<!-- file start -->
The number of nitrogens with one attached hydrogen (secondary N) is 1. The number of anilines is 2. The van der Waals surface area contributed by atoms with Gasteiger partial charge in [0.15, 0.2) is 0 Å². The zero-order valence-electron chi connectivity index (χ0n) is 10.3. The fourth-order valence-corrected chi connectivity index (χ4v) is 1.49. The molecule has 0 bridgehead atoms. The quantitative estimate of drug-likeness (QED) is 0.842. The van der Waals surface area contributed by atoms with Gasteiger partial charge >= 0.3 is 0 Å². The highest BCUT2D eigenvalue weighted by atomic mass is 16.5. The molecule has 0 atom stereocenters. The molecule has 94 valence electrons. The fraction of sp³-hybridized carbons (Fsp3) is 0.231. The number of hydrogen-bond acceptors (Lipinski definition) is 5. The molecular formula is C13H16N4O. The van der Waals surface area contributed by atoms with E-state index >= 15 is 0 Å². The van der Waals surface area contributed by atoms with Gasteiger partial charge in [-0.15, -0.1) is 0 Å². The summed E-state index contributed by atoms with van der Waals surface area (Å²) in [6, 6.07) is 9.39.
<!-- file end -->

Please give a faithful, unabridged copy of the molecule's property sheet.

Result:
The number of nitrogens with one attached hydrogen (secondary N) is 1. The number of anilines is 2. The van der Waals surface area contributed by atoms with Gasteiger partial charge in [0.15, 0.2) is 0 Å². The zero-order valence-electron chi connectivity index (χ0n) is 10.3. The fourth-order valence-corrected chi connectivity index (χ4v) is 1.49. The molecule has 0 bridgehead atoms. The quantitative estimate of drug-likeness (QED) is 0.842. The van der Waals surface area contributed by atoms with Gasteiger partial charge >= 0.3 is 0 Å². The highest BCUT2D eigenvalue weighted by atomic mass is 16.5. The molecule has 0 atom stereocenters. The molecule has 94 valence electrons. The fraction of sp³-hybridized carbons (Fsp3) is 0.231. The number of hydrogen-bond acceptors (Lipinski definition) is 5. The molecular formula is C13H16N4O. The van der Waals surface area contributed by atoms with E-state index >= 15 is 0 Å². The van der Waals surface area contributed by atoms with Gasteiger partial charge in [-0.15, -0.1) is 0 Å². The summed E-state index contributed by atoms with van der Waals surface area (Å²) in [6, 6.07) is 9.39.